National Public Health Week 2017: Healthiest Nation in One Generation

This week is National Public Health Week—a time to reflect on how the field of public health benefits all of us. An initiative of the American Public Health Association (APHA) for more than 20 years, National Public Health Week aims to raise awareness of important public health protection initiatives and achievements. 

In my first job as a physician, I worked in impoverished areas of rural Tennessee. My patients suffered from a range of chronic diseases like cancer, diabetes, heart disease and stroke. I quickly realized health was more than an individual problem—it was a community problem. That light-bulb moment set me on a path to improve health for as many people as possible.

I am passionate about the science of protecting and improving the health of families and communities through promotion of healthy lifestyles, research for disease and injury prevention and detection and control of infectious diseases. Importantly, public health protection connects us all.

A strong public health infrastructure is key to a healthy economy and a healthy nation. For the Centers for Disease Control and Prevention (CDC), every week is public health week. CDC works 24/7 to save lives and prevent, protect and respond to health threats at home and abroad. CDC’s Zika response in the past year is a great example of this, as is their work on preventing healthcare associated infections or work on the current opioid overdose epidemic.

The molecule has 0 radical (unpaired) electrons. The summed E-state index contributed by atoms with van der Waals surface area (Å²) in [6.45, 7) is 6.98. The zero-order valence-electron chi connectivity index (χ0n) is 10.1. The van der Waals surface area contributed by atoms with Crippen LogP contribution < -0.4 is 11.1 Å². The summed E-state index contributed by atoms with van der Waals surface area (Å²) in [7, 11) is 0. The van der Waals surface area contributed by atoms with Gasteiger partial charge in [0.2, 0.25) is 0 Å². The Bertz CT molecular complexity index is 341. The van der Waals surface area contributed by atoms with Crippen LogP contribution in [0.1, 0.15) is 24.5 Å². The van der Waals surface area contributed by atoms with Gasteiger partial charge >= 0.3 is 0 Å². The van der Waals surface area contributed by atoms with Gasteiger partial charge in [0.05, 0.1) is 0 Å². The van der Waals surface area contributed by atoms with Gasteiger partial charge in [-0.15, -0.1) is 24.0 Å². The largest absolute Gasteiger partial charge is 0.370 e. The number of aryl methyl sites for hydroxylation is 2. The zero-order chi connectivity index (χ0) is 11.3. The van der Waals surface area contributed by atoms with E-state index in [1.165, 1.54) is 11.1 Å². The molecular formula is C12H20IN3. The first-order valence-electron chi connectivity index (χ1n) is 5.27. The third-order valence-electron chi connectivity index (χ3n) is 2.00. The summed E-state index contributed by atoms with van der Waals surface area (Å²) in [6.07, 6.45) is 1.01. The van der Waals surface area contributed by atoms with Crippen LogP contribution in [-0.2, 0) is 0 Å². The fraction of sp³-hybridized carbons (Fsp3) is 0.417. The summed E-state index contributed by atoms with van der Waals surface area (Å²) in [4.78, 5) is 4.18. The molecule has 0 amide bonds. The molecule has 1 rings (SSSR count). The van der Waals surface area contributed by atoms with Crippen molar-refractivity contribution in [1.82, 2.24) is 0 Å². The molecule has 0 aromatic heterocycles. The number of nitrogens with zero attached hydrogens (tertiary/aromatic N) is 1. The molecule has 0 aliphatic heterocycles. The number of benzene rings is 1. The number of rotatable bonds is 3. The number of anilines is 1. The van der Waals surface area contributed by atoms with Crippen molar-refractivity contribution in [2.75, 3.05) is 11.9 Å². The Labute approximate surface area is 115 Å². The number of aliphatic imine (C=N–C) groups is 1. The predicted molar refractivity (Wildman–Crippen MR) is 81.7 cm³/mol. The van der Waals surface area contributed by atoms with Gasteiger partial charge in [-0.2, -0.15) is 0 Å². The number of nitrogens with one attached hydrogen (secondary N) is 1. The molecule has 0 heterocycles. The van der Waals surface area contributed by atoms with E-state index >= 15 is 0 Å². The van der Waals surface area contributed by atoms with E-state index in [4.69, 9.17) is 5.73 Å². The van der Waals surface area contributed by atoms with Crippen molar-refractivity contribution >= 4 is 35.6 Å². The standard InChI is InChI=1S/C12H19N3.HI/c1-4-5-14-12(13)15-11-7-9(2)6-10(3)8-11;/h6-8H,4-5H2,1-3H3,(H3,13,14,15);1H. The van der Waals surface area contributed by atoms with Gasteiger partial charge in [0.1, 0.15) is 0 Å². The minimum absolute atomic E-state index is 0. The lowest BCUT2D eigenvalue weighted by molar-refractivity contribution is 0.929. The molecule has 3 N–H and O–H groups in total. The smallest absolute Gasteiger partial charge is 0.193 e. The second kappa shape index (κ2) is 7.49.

From April 3-9, National Public Health Week will explore a variety of themes aimed at improving the health of our nation and the world. I encourage you to visit the National Public Health Week website to learn more about what we all can do to help create the healthiest nation in one generation.

While National Public Health Week comes around once a year, the CDC Foundation works every day to establish public-private partnerships that protect the health, safety and security of America and the world. The dedication of our partners and donors makes this important work possible. We are proud to support CDC in their lifesaving work.

Judy Monroe, M.D., is president and CEO of the CDC Foundation.

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